As we should be wholly ignorant of man's nature, if we supposed him destitute of a soul, so should we be of Christ's nature, if we were unmindful of his divinity
Without such a view of him we cannot feel a suitable disposition of mind towards him
However grateful we might be to a creature who should die for us, we must be infinitely more so for such a favour conferred on us by almighty God
Without such a view of him we cannot wholly depend upon him
Qur dependence on a creature must be limited; for, if it be unlimited, instead of saving us, it will subject us to God's heavy displeasure
But, to obtain salvation through him, we must know him clearly, love him supremely, and depend on him wholly
Whereas, if we think of him only as a creature, our knowledge of him must be confused, our gratitude feeble, and our dependence vain-] APPLICATION-WHAT THINK YE OF CHRIST? 1. Do ye think of him at all?
[Alas! how many are there who think no more of him than if he never had come into the world!
If all the heathens who forget God their Creator, must be turned into hell, what must be the portion of professing Christians, who forget God their Redeemer?:-)
2. Do you think of him agreeably to his august character?
[Many consider him only as a good man, and a prophet
8 Heb. x. 4.
h Jer. xvii. 5.
But these are disparaging thoughts, which he will fearfully
You never can think of him aright, unless you consider him as “God manifested in the flesh,” and “purchasing the church with his own blood”—]
3. Do ye think of him with the affections due to that character?
[With what holy awe, what fervent love, what devout adorations should we behold our incarnate God!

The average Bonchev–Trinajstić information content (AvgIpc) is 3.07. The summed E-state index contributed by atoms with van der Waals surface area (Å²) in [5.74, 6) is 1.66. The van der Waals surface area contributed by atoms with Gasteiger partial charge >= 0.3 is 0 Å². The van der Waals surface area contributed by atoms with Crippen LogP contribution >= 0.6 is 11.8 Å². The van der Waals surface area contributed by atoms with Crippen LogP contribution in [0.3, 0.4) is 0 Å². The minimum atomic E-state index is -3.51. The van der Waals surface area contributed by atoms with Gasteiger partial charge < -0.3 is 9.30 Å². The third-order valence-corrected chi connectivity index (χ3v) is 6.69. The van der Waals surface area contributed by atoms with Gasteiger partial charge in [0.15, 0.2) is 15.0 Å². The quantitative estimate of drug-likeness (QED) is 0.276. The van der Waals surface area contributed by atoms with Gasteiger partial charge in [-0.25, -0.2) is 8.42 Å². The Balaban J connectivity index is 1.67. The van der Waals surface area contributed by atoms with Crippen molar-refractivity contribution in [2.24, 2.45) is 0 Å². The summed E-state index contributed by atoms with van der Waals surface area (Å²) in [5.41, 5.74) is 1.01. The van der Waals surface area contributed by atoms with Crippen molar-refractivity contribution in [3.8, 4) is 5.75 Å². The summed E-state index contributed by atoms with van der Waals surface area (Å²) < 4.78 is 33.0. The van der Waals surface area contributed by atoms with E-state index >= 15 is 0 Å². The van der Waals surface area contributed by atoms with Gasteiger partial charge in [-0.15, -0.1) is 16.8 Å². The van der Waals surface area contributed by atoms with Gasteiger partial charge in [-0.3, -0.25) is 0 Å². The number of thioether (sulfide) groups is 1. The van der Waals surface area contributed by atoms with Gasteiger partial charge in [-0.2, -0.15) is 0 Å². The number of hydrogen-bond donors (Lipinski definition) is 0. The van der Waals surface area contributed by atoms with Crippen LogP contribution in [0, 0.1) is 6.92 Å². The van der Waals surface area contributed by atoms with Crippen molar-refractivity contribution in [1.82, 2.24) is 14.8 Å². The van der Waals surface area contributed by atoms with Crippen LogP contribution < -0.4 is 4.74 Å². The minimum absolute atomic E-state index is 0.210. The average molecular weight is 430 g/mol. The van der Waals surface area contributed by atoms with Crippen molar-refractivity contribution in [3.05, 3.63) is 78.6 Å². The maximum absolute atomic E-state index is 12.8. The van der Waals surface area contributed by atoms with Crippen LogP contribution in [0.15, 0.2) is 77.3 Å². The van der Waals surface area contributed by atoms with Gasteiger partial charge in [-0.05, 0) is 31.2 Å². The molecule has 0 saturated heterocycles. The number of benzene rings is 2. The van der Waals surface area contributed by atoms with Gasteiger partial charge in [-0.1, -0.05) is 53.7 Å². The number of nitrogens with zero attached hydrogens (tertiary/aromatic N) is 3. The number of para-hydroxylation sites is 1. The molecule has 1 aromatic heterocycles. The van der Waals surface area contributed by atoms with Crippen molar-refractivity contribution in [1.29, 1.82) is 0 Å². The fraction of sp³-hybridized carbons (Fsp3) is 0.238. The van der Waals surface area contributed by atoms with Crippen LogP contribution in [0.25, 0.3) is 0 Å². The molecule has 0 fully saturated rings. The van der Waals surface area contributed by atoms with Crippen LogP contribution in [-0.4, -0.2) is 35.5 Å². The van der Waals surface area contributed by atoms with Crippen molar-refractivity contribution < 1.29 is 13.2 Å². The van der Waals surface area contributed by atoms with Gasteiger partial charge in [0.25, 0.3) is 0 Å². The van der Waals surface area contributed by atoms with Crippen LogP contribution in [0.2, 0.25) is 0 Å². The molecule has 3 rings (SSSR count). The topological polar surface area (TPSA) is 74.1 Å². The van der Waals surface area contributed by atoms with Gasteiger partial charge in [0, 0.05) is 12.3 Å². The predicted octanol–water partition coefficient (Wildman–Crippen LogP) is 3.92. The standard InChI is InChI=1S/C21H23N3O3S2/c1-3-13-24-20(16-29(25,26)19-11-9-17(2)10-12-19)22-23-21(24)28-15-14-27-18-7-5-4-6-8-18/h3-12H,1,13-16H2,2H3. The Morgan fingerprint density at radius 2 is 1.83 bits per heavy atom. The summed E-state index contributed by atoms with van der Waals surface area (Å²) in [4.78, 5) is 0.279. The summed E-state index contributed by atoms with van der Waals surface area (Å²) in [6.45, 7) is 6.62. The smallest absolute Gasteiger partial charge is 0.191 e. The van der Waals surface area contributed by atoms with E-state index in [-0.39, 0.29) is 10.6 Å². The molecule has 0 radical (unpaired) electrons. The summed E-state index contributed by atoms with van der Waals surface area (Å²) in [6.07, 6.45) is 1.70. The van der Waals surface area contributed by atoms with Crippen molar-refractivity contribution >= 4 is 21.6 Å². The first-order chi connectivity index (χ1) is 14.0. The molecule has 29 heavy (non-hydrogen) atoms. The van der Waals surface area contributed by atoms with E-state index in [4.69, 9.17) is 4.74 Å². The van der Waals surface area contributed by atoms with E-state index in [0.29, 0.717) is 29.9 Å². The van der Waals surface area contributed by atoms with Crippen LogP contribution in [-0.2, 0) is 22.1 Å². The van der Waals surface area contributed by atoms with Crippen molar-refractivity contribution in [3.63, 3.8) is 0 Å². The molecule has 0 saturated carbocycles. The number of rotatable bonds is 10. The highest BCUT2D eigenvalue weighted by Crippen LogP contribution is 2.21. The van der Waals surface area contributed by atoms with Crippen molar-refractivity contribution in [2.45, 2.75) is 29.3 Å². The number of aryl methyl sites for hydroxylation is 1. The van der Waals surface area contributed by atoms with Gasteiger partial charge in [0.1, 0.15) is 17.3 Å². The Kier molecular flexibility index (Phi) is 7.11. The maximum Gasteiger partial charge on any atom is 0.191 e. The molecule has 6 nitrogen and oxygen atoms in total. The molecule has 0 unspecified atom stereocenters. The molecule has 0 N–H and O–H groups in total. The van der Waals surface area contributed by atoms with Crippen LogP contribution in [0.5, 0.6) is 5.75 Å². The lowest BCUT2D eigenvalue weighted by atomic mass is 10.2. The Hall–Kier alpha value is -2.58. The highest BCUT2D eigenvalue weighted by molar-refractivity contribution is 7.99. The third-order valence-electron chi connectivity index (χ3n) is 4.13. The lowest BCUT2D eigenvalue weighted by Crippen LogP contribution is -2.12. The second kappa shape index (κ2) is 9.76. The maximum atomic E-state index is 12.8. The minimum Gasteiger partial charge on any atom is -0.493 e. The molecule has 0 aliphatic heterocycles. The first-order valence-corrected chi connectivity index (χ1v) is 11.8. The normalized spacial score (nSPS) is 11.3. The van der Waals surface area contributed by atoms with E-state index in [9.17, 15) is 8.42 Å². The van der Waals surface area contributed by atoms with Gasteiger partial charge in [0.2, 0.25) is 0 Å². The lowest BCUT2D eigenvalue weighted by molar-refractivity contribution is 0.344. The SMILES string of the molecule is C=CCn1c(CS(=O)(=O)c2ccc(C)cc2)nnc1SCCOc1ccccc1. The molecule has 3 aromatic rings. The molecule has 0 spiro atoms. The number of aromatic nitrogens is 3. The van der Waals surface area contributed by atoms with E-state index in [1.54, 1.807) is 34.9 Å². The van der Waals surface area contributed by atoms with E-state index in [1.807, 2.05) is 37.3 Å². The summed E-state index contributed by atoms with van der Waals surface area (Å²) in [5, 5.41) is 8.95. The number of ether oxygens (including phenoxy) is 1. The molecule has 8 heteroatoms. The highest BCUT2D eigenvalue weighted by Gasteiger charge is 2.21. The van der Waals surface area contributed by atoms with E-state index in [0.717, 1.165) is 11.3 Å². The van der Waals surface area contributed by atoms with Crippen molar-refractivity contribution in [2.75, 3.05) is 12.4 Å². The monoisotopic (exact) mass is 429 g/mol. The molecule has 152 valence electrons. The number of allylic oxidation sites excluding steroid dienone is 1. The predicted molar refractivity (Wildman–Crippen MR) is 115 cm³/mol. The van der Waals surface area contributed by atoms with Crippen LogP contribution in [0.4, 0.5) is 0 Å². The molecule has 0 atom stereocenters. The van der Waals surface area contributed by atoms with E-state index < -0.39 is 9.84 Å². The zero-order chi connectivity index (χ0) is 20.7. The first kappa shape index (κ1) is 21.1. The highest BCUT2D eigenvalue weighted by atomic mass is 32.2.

And how contemptuous is our treatment of him, if our thoughts of him be not accompanied with such emotions!
It may be that some feel condemned by these observations, while they feel that they desire to love him with their whole heart
Let such then know that their desires are accepted and shall be fulfilled
And, instead of imagining that Christ has no love to them, let them be assured that his thoughts respecting them are most affectionate, and his designs towards them most benevolentk
Yea, if all of us would reflect more diligently on the account which the scriptures give of him, he would soon discover to us his beauty, and make us partakers of his glory-]
k Jer. xxix. 11.
CCCLXXXIV. THE MANIFESTATION WHICH
CHRIST HAS GIVEN OF THE FATHER.
John i. 18. No man hath seen God at any time; the only.
begotten Son, which is in the bosom of the Father, he hath declared him.
The knowledge of God is the great source of blessings to mankind
But the heathen world were altogether ignorant of him
Nor were the Jews themselves - fully instructed concerning him
To make a full revelation of him to the world was a part of that work which was reserved for Christ himselfVol. IV.
And this office he performed, to the unspeakable comfort of this church and people
The Evangelist unites his testimony with that of John the Baptist in confirmation of this truthWe shall enquire I. What Christ has declared of the Father
God himself is invisible to the eye of sense
Even Moses was permitted to see only his back parts"
But Christ had a peculiar relation to the Father as “his only begotten son;" and a most intimate acquaintance with him, as being from all eternity, and at that very hour, " in his bosom"-
He has made known the Father to us, and declared 1. His nature
[Mankind had gross conceptions of the Deity as a material being~
But Christ has assured us of his perfect spirituality-
Nor was the Unity of God clearly ascertained among the Gentiles
But Christ has left no room for doubt upon this subjectd
He has moreover revealed to us a Trinity of persons in the Godhead
He has affirmed in the plainest terms his own Oneness with the Father
He has spoken of the Holy Ghost as co-existing with himself and with the Father
And has joined the Three together as equal in authority and honours
Thus has he enabled us by faith to “ see him who is invisible") 3. His perfections
(God had long since proclaimed his Moses".
But Christ has afforded us more abundant disoveries of all his attributes
He has clearly shewn us that his goodness is unbounded, his sovereignty uncontrolled, his power irresistible,' his justice inflexible," his mercy infinite," and his truth inviolable
A I Tim. vi. 16.
b Exod. xxxiii. 23
e John iv. 24. r John xv, 26. i Matt. v. 45. m Ib. 42.